I just finished reading Levon Helm’s 1993 memoir, This Wheel’s on Fire. I had heard about it, heard the book was infused with his bitterness toward Robbie Robertson. Tuffy P ordered up a copy online the other day and I gobbled it up. I don’t read a lot of biographies or autobiographies and these days I don’t listen to much pop music either. However, over the years, I’ve listened to more than my share of music by The Band and their buddy Bob Dylan, even if my musical tastes have shifted considerably over the years. I appreciate the fact that 4 of the 5 players in The Band were Canadian – and when Levon Helm’s voice recovered after many treatments for throat cancer and he released Dirt Farmer and Electric Dirt, those recordings got a lot of play around here.
I enjoyed the storytelling style of this book as well and reading about Levon’s life was fascinating. I’m aware that Robbie Robertson has a much more recent memoir out but having watched some interviews with Robertson talking about those days, I didn’t want to read it, mostly because he comes across as a bored know-it-all Hollywood fat-cat in those interviews. While Helm gives Robertson his due regarding his importance to The Band and their music through a chunk of the book, at a certain point he can’t hold back the bitterness and I notice Levon even stops calling him Robbie and switches to Robertson along the way.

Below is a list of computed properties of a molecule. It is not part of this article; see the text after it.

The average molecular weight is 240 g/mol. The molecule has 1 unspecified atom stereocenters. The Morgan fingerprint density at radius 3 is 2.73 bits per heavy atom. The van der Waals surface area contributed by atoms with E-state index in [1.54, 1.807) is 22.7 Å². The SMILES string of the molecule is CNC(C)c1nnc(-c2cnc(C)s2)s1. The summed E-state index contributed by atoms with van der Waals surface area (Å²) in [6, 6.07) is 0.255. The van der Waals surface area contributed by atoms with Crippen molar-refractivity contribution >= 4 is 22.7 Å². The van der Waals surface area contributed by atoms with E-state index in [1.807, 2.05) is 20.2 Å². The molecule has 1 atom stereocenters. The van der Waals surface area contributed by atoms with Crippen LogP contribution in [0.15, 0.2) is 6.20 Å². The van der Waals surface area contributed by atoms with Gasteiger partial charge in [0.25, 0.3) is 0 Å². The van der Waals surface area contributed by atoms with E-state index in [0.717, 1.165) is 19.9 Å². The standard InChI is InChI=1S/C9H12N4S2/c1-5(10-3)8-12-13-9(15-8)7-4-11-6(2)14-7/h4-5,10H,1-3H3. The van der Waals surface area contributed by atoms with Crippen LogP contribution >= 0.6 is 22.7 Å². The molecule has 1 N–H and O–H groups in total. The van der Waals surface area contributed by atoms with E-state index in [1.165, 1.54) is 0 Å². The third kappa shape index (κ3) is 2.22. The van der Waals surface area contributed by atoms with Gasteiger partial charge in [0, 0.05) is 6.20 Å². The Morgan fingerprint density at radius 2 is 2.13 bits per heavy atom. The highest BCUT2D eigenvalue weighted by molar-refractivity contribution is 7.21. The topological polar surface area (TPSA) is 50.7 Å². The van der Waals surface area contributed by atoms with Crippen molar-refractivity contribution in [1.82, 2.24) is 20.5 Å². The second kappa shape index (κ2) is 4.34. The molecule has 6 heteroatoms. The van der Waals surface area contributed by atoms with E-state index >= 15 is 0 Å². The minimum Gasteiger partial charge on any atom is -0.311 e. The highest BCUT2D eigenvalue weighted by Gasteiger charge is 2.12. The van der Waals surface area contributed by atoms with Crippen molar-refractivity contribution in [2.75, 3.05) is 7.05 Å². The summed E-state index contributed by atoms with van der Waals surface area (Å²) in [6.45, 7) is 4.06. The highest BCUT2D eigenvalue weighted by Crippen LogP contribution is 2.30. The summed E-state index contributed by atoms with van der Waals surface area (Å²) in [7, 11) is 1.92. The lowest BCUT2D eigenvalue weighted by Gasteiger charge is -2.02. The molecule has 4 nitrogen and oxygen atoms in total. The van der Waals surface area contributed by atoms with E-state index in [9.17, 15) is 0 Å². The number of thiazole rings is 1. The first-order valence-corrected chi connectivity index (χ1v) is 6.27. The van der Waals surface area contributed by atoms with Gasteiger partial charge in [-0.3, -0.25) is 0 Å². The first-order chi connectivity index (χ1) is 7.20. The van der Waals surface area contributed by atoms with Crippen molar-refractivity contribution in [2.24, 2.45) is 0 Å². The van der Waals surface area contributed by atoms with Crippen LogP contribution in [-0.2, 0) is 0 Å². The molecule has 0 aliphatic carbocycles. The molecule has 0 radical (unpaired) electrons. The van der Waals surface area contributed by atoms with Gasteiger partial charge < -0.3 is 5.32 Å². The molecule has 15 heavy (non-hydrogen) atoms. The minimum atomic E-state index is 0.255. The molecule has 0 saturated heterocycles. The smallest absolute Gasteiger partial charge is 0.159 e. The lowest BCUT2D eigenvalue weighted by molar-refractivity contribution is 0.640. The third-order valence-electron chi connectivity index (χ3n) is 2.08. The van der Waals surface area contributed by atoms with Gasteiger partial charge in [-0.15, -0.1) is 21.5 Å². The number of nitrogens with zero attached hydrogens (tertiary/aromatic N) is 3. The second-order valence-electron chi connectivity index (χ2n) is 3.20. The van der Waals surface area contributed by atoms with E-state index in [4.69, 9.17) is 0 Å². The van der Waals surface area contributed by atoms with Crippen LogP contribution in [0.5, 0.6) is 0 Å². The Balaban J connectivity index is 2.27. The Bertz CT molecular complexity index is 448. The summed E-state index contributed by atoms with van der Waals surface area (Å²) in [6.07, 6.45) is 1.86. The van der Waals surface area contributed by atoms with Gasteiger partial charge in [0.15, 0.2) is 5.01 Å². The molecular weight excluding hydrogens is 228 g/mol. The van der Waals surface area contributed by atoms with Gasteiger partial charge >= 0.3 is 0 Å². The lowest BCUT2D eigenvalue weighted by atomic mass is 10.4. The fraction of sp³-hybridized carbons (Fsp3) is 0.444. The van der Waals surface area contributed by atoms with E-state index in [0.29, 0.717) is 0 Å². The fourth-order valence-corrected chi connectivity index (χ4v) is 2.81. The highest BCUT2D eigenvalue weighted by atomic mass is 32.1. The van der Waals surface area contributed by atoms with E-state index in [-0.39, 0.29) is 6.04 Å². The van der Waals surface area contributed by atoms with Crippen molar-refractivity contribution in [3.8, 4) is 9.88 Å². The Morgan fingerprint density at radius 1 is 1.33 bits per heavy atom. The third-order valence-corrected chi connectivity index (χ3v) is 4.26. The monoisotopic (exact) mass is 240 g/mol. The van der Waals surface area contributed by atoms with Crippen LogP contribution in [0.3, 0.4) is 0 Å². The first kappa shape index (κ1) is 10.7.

As interesting as is the story of the group’s rise from Ronnie Hawkins’ back-up band to playing with Bob Dylan to recording a remarkable body of work, the real story here is the price of success and the resulting excess, including the pervasiveness of heroin and cocaine among successful musicians.
It wasn’t long after The Last Waltz I more or less stopped listening to much of the music played on the radio. I’ve told people many times that Fleetwood Mac and The Eagles pretty much drove me to other genres of music. Of course there were exceptions along the way, but mostly I haven’t looked back. It seemed to me that much of what I liked in so-called rock music was pretty much over by the time Robbie Robertson shut down The Band.
This Wheel’s on Fire is a good read by a talented and dedicated musician determined to convince us he was in it for the music, who loved that life and managed to keep doing it until his death in 2012.
27th Street Recommended